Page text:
A judge at the High Court in Belfast has dismissed a legal challenge against a no-deal Brexit.
One of the three cases brought was by the victims' campaigner Raymond McCord who plans to appeal the decision.
The court heard arguments that a no-deal would have a negative effect on the peace process and endanger the Good Friday Agreement.
But the judge said the main aspects of the case were "inherently and unmistakeably political".
Lord Justice Bernard McCloskey also excluded a challenge against the suspension of Parliament because the issue formed the "centrepiece" of proceedings in England and Scotland.
The current five-week suspension of Parliament, a process known as proroguing, started in the early hours of Tuesday.
Analysis: Line drawn between politics and law
by Chris Page, BBC News Ireland correspondent
The judge's verdict, in essence, is that the matter he was asked to rule on should be dealt with by politicians, not the courts.
Lord Justice McCloskey said "virtually all of the assembled evidence belongs to the world of politics".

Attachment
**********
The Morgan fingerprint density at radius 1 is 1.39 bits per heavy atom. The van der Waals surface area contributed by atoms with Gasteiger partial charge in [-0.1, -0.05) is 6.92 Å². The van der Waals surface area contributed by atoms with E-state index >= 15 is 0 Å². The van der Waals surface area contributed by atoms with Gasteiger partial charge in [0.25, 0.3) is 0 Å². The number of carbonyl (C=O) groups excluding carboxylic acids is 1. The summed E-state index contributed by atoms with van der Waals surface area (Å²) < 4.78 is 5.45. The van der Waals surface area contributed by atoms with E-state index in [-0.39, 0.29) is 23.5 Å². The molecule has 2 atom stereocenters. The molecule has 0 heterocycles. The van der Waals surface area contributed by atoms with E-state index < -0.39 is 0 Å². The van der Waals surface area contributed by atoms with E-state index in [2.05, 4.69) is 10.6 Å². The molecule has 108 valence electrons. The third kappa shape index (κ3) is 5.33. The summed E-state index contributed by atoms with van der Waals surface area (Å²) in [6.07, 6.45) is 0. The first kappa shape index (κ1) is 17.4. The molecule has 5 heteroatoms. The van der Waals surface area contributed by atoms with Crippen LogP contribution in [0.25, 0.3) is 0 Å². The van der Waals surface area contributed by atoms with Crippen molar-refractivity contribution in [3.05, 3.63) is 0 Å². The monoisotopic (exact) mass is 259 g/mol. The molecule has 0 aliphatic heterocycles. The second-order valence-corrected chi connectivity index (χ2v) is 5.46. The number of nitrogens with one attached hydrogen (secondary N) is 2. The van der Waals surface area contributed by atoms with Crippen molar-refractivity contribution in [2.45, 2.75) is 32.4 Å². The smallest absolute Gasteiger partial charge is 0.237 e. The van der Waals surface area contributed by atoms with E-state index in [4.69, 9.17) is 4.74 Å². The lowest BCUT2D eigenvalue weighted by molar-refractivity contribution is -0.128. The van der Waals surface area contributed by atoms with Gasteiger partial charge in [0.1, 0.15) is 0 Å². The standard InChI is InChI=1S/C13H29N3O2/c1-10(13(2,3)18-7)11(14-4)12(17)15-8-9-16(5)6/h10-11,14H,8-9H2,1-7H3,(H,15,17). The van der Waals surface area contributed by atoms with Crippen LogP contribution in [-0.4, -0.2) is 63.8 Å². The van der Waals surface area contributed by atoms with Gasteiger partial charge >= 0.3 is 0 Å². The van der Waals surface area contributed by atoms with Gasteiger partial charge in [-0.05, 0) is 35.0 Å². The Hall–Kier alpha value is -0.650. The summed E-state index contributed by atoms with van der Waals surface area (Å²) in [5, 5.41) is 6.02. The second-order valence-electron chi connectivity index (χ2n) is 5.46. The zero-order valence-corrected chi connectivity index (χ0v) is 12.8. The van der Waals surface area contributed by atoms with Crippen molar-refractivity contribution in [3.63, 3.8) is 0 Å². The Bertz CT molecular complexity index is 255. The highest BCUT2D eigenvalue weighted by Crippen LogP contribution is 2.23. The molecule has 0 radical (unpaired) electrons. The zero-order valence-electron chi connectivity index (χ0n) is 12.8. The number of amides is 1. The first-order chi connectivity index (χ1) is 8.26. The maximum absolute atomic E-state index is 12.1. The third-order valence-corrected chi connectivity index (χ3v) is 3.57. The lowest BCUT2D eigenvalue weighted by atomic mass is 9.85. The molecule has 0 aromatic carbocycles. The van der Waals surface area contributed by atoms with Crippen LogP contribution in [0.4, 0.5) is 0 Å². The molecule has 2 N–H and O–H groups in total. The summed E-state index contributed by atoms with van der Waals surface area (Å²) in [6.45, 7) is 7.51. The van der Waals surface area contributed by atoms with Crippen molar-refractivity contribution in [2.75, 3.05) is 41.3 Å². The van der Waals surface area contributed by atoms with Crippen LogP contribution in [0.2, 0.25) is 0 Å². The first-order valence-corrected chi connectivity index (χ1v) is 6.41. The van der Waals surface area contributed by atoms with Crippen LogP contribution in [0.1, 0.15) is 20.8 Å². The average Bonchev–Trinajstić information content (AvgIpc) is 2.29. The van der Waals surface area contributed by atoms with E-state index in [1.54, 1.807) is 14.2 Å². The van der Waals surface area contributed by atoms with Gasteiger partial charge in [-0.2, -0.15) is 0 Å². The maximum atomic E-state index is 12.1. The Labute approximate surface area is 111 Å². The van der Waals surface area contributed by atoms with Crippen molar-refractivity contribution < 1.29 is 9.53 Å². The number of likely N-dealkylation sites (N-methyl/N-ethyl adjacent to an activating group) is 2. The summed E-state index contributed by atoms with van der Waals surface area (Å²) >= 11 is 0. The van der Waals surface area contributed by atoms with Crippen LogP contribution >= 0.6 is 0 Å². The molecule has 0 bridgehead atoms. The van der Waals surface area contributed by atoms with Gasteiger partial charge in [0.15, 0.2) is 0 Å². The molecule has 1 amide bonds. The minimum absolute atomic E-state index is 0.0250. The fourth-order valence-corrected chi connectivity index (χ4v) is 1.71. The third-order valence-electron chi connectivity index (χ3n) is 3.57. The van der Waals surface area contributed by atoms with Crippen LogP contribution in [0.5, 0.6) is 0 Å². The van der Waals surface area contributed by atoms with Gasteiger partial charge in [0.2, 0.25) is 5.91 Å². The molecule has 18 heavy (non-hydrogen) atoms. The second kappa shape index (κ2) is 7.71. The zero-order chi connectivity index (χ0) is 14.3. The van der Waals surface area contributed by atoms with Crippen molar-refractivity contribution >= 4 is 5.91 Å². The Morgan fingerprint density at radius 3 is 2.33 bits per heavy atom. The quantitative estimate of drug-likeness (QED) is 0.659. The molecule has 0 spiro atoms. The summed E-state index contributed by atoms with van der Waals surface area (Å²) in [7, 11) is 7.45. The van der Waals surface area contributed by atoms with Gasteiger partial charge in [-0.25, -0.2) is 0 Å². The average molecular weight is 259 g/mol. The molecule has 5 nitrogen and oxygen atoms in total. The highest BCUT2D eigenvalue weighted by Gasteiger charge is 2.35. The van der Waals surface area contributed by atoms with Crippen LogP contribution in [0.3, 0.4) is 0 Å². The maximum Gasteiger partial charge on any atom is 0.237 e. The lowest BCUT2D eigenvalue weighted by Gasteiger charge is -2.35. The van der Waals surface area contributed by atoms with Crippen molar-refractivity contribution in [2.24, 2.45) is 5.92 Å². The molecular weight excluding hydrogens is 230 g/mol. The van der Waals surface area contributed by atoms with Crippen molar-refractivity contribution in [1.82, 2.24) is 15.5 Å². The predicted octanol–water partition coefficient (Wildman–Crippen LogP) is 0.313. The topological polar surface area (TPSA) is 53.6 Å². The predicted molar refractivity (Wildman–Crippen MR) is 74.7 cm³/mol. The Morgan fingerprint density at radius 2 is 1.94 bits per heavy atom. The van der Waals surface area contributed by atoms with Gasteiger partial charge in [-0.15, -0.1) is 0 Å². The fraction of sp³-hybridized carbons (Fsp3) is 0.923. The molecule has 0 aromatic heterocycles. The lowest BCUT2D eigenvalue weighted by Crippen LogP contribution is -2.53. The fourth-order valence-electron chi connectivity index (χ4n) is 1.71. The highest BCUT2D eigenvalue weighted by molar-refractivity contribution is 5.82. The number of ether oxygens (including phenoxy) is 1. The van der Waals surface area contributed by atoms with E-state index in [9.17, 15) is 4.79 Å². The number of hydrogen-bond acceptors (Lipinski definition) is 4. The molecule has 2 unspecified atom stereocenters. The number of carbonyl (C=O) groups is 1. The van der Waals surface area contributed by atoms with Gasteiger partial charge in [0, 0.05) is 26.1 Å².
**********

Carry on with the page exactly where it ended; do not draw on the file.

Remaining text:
Raymond McCord says his legal team plans to appeal against the judgement. He expects the case to eventually go to Supreme Court - says it’s “important that Northern Ireland is represented”. pic.twitter.com/TrRRP3R3ix— Chris Page (@ChrisPageTV) September 12, 2019
But with the cases heard in England and Scotland heading towards the UK Supreme Court, Raymond McCord and his lawyers feel the issues related to Northern Ireland should be examined there too.
After Thursday morning's hearing, Mr McCord's solicitor Ciaran O'Hare said that in the absence of a Stormont Executive, the most important way Northern Ireland could have a voice was for people to take action through the courts.
A UK government appeal against the ruling will be heard by the Supreme Court in London next week.
Lord Justice Bernard McCloskey added that the courts had to "respect certain boundaries".
An appeal hearing is likely to be held on Friday.
Mr McCord's 22-year-old son, Raymond junior, was murdered by the UVF in Belfast in 1997.
No one has ever been convicted of the former RAF man's murder.